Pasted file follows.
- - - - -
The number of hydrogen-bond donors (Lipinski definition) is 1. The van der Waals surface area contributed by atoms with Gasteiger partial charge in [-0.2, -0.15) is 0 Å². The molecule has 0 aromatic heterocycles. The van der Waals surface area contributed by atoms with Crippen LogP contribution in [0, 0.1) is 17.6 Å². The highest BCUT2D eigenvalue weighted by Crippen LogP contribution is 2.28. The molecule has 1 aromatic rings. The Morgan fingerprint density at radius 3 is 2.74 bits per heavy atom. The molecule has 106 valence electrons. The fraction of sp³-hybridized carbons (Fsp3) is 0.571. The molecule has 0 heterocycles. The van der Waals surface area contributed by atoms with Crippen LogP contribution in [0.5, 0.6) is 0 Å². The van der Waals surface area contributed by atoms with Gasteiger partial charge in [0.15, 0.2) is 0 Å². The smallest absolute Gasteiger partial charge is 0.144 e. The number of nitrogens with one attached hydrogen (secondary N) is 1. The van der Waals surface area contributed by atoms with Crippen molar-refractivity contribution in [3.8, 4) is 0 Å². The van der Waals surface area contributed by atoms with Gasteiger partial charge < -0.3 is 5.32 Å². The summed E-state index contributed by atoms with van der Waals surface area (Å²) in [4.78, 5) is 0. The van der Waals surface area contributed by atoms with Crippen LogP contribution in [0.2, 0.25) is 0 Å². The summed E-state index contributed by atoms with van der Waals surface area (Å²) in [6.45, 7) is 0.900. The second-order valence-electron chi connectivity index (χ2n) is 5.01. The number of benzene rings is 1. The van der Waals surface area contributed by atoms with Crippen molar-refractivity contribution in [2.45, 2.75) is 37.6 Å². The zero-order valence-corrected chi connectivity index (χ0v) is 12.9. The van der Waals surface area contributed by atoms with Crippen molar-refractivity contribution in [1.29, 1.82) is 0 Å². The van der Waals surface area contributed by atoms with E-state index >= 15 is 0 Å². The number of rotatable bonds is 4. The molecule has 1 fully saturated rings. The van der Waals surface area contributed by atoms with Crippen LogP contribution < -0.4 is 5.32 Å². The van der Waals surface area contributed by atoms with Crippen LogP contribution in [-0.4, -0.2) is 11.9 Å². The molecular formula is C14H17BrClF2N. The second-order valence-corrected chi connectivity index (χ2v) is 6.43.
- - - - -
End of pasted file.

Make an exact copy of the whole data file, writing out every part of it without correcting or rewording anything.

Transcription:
The number of hydrogen-bond donors (Lipinski definition) is 1. The van der Waals surface area contributed by atoms with Gasteiger partial charge in [-0.2, -0.15) is 0 Å². The molecule has 0 aromatic heterocycles. The van der Waals surface area contributed by atoms with Crippen LogP contribution in [0, 0.1) is 17.6 Å². The highest BCUT2D eigenvalue weighted by Crippen LogP contribution is 2.28. The molecule has 1 aromatic rings. The Morgan fingerprint density at radius 3 is 2.74 bits per heavy atom. The molecule has 106 valence electrons. The fraction of sp³-hybridized carbons (Fsp3) is 0.571. The molecule has 0 heterocycles. The van der Waals surface area contributed by atoms with Crippen LogP contribution in [0.5, 0.6) is 0 Å². The van der Waals surface area contributed by atoms with Gasteiger partial charge in [0.15, 0.2) is 0 Å². The smallest absolute Gasteiger partial charge is 0.144 e. The number of nitrogens with one attached hydrogen (secondary N) is 1. The van der Waals surface area contributed by atoms with Crippen molar-refractivity contribution in [3.8, 4) is 0 Å². The van der Waals surface area contributed by atoms with Gasteiger partial charge < -0.3 is 5.32 Å². The summed E-state index contributed by atoms with van der Waals surface area (Å²) in [4.78, 5) is 0. The van der Waals surface area contributed by atoms with Crippen LogP contribution in [0.2, 0.25) is 0 Å². The summed E-state index contributed by atoms with van der Waals surface area (Å²) in [6.45, 7) is 0.900. The second-order valence-electron chi connectivity index (χ2n) is 5.01. The number of benzene rings is 1. The van der Waals surface area contributed by atoms with Crippen molar-refractivity contribution in [2.45, 2.75) is 37.6 Å². The zero-order valence-corrected chi connectivity index (χ0v) is 12.9. The van der Waals surface area contributed by atoms with Crippen molar-refractivity contribution in [1.29, 1.82) is 0 Å². The van der Waals surface area contributed by atoms with E-state index >= 15 is 0 Å². The number of rotatable bonds is 4. The molecule has 1 fully saturated rings. The van der Waals surface area contributed by atoms with Crippen LogP contribution < -0.4 is 5.32 Å². The van der Waals surface area contributed by atoms with Crippen LogP contribution in [-0.4, -0.2) is 11.9 Å². The molecular formula is C14H17BrClF2N. The second-order valence-corrected chi connectivity index (χ2v) is 6.43.